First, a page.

Frolic and Detour: Magical Manarola

It’s no secret that I’m an Italophile. I love Italian food, design, culture, and of course, wine. Earlier this year I even started dreaming in Italian. It makes perfect sense, then, that for my first vacation in more than three years I went to Italy. Last month I visited Milan, Manarola, and several cities in Tuscany and Sicily. I took more than 2,000 photos, but I’ll start by sharing just a few from Manarola.

 © 2015 Tracie Robinson

© 2015 Tracie Robinson

The Cinque Terre are five villages (Monterosso al Mare, Vernazza, Corniglia, Manarola, and Riomaggiore) in the province of La Spezia, within the region of Liguria. These villages are known for their dramatic landscape and breathtaking views of the Ligurian Sea. They’re also known for two iconic white wines.

 © 2015 Tracie Robinson

© 2015 Tracie Robinson

The dry wine, made primarily from Bosco, Albarola, and sometimes Vermentino or other approved grape varieties, is designated as Cinque Terre D.O.C. (Denominazione di Origine Controllata), while a passito[1] wine made from the same grape varieties is designated as Sciacchetrà D.O.C. Within the Cinque Terre D.O.C., there are three subzones that may be listed on a wine label: Costa de Sera, Costa de Campo, and Costa da Posa.[2] All three subzones are located in the Commune of Riomaggiore.

 © 2015 Tracie Robinson

© 2015 Tracie Robinson

Pursuant to guidance issued by the Chamber of Commerce of La Spezia, Cinque Terre D.O.C. wines must consist of at least 40 percent Bosco and not more than 40 percent Albarola and/or Vermentino. Other varieties used in the wine must not exceed 20 percent. Grapes in the Cinque Terre D.O.C.s are cultivated and harvested by hand. Looking at the landscape, it’s easy to see why.

 © 2015 Tracie Robinson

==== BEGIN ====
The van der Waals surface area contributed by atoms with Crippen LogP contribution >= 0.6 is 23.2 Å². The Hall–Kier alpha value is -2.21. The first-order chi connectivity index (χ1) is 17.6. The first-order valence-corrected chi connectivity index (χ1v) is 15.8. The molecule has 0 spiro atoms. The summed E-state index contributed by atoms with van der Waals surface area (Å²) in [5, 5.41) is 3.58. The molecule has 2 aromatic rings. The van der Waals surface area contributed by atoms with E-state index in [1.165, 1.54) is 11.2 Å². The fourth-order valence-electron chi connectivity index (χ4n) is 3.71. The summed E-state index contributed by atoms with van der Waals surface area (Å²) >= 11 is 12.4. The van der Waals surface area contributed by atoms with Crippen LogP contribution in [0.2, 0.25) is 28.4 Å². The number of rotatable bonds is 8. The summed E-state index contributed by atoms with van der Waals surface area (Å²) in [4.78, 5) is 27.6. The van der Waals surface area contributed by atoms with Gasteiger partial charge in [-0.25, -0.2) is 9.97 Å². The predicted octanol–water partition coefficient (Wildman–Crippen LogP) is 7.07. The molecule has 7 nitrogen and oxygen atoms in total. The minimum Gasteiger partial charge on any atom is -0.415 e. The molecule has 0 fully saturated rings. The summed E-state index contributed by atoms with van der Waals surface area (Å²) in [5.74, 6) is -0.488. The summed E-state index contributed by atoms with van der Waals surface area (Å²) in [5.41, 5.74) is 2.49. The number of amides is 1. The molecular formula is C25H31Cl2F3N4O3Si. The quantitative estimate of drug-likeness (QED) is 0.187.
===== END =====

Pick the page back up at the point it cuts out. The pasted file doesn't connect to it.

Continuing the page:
© 2015 Tracie Robinson

Cinque Terre wines are extremely food friendly. In this case, the adage “If it grows together, it goes together” couldn’t be more true. The cuisine of this coastal region is dominated by high-quality seafood, and the bright, aromatic wines play well on the palate with the flavors, textures, and elegant simplicity of the food.[3]

 © 2015 Tracie Robinson

© 2015 Tracie Robinson

Despite its unassuming presentation, this was a scarpetta-worthy meal.

 © 2015 Tracie Robinson

© 2015 Tracie Robinson

My “vineyard tour” in Manarola was unlike any other. I wasn’t driven in an air-conditioned vehicle to a perfectly manicured estate somewhere inland. Instead, I followed the locals’ instructions and walked up the ramp behind the church (the church—there’s only one!). Within a few meters I realized that my “vineyard tour” would be a walk up a mountain under the blazing Ligurian sun. It was spectacular.

© 2015 Tracie Robinson

This is how the vines grow in Manarola.

 © 2015 Tracie Robinson

© 2015 Tracie Robinson

My photos don’t do this magical place justice, but I hope they inspire you to visit the Cinque Terre and to try its wines. As for me, I am already dreaming about my next trip to this seaside paradise!

 © 2015 Tracie Robinson

© 2015 Tracie Robinson


[1] Passito wines, also called straw wines ("vin de paille" in French), are made from partially dried grapes. The berries are left to dry on straw mats for several months before fermentation is initiated. As the water evaporates, the sugar and flavors of the grapes become highly concentrated. Sciacchetrà is a sweet wine that is usually enjoyed with cheese.

[2] If a subzone is indicated, the vintage must be indicated as well.

[3] This was the best meal that I had during my entire trip. I was given a great table at Marina Piccola, where I ordered spaghetti with clams and mussels and a “quarto” of Cinque Terre “sfuso.”